Figure

Effect of filtering anomaly candidates with respect to the extent threshold

The same filtering process as in 2-D is applied: the goal is primarily to keep as many detected features as possible. The user can then decide which
of these features are of importance for a specific use case and filter these by their feature descriptions accordingly. The centroid of an anomaly is
computed in 3-D (see Eq.

However, in 3-D, we have to introduce an area-based filtering strategy (cf. Sect.

Existing identification techniques (see an overview of them in

Our feature identification strategy is implemented in a Python framework for general identification and tracking of meteorological structures. This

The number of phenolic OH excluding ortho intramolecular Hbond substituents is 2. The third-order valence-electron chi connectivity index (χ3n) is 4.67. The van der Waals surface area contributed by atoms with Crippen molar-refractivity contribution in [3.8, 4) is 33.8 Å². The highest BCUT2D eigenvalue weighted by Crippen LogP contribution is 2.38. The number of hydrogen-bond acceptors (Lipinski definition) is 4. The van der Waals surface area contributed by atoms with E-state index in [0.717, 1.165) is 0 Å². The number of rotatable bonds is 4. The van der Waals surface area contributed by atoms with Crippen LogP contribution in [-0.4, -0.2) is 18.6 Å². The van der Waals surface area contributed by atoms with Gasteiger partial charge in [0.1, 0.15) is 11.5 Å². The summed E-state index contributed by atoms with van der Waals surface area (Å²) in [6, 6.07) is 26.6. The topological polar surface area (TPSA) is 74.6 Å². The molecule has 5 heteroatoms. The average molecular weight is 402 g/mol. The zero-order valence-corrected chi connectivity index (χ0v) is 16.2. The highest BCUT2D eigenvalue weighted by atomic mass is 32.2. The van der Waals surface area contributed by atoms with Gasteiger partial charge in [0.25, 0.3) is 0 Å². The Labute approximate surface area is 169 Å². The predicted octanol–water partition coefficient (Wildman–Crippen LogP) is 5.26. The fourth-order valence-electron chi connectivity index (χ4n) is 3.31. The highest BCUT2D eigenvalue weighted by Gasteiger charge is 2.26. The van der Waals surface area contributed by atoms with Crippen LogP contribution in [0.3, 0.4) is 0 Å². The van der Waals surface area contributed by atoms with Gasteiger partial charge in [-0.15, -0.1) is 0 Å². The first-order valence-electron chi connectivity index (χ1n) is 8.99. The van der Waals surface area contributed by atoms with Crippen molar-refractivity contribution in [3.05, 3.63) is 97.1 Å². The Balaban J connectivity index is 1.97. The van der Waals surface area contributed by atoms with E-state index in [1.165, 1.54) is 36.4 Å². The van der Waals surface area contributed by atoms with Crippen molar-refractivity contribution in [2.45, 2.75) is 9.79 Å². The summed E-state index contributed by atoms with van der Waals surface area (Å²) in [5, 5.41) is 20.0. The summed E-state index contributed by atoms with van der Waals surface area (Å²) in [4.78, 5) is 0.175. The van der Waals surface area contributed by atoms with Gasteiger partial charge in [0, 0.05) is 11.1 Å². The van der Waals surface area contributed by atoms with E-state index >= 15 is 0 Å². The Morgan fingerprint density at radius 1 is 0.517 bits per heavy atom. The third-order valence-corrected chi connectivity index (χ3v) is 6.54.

framework is part of the enstools Python package

On a test system (AMD Ryzen 5 2600X), the identification process for a 3-D data set with 46 isentropes (290 to 380

Comparison of the location of the anomalies defined by the 200

We evaluate our identification method along a case study. The selected extreme precipitation event affected northeastern Vietnam in late July and
early August 2015. This event has been analyzed in detail by

Between 25 July and 3 August 2015, record-breaking precipitation amounts of more than 1000 mm were observed at the coast of northeastern
Vietnam. According to the analysis by

To examine the precursors of the extreme event, we visualize the 3-D PV environment over eastern Asia for five different time steps in
Fig.

The synoptic–dynamic development associated with the event. Here, five time steps are visualized: